The danger of smoothing out the message

I was filling out the comprehensive author questionnaire from the publicity department at Pocket the other day and caught myself thinking about how I was going to answer some of the more personal questions. Thinking, of course, is a good thing, but this bordered on censorship, driven by the most horrid of reasons – don’t offend anyone lest you lose sales. This is a line I walk everyday as an editor and rarely think twice about it. My goal is to publish good books that sell. I do my very best to keep it in that order, too, believing that a good book will find its audience. And it’s well known that good, controversial books sell really well.

Now that it’s my turn, I realized I was listening a little closer to my opinions, and starting to wonder if any of them could cause me problems. Problems? As in folks would hear what I believe, and by the simple process of all of us being different, I was bound to offend or disagree with a sizable segment. It really surprised me. I have no desire to be that guy…that politician looking for the safe, middle ground where you offend the least. Those that already know me are probably smiling at this because the chances of me not offending someone, or at least riling them up, is a bit like the sun not rising tomorrow – possible, but unlikely. Like most human beings, I have opinions, strong opinions – most of them informed, some not – so I suppose if I change it all, it will be to become more informed so that I can have even more opinions ๐Ÿ™‚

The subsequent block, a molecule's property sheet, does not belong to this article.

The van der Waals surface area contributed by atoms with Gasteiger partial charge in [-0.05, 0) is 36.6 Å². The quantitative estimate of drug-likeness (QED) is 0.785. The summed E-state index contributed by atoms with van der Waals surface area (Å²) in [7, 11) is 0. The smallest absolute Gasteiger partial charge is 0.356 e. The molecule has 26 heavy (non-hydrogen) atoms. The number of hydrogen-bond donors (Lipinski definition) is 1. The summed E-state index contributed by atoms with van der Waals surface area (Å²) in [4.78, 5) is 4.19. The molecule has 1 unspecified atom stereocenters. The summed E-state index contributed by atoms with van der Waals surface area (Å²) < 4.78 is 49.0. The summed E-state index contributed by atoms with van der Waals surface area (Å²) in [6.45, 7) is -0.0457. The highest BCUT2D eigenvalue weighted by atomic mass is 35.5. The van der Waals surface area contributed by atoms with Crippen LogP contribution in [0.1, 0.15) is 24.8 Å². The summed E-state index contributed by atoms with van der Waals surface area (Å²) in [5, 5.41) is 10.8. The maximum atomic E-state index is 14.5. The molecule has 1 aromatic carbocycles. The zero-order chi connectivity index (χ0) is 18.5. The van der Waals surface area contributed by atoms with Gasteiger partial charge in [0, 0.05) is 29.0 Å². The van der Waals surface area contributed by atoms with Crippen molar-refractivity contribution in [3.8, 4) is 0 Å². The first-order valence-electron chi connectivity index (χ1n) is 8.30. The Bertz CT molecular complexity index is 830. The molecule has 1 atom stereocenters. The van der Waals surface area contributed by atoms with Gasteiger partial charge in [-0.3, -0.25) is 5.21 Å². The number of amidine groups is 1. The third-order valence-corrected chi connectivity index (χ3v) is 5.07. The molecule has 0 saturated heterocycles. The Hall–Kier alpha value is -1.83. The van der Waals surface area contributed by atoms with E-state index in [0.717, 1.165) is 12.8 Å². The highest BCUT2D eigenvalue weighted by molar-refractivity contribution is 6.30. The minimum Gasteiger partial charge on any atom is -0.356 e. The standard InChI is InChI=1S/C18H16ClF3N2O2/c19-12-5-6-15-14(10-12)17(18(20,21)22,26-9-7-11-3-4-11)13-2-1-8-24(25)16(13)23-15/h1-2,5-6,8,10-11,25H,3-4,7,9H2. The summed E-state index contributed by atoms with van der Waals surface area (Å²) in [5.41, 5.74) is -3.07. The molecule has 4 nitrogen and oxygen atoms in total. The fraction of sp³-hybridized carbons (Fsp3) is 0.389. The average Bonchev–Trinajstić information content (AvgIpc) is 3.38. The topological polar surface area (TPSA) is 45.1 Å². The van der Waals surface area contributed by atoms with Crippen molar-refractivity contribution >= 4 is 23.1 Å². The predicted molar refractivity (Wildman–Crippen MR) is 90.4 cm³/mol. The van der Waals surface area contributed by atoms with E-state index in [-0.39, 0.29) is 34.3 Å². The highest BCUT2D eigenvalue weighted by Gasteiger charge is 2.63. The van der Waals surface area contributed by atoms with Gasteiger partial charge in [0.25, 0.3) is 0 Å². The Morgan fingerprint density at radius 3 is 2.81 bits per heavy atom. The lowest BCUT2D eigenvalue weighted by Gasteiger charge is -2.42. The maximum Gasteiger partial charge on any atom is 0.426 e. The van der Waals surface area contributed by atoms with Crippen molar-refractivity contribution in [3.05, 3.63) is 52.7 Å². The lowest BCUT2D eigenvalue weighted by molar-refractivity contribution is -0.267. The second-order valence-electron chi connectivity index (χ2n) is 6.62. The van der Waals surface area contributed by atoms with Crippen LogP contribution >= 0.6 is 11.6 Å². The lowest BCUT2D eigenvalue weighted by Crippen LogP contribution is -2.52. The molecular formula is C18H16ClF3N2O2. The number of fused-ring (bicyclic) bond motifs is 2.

• admin

      Absolutely. I do retain the right to remain silent, I have just never chosen to exercise that right ๐Ÿ™‚ The questionnaire is designed with the goal of trying to glean every possible affiliation, predilection, and eye color you as the author might have that will help them identify and target ways and places to sell the book. They do also stipulate to note where you would like information kept private.

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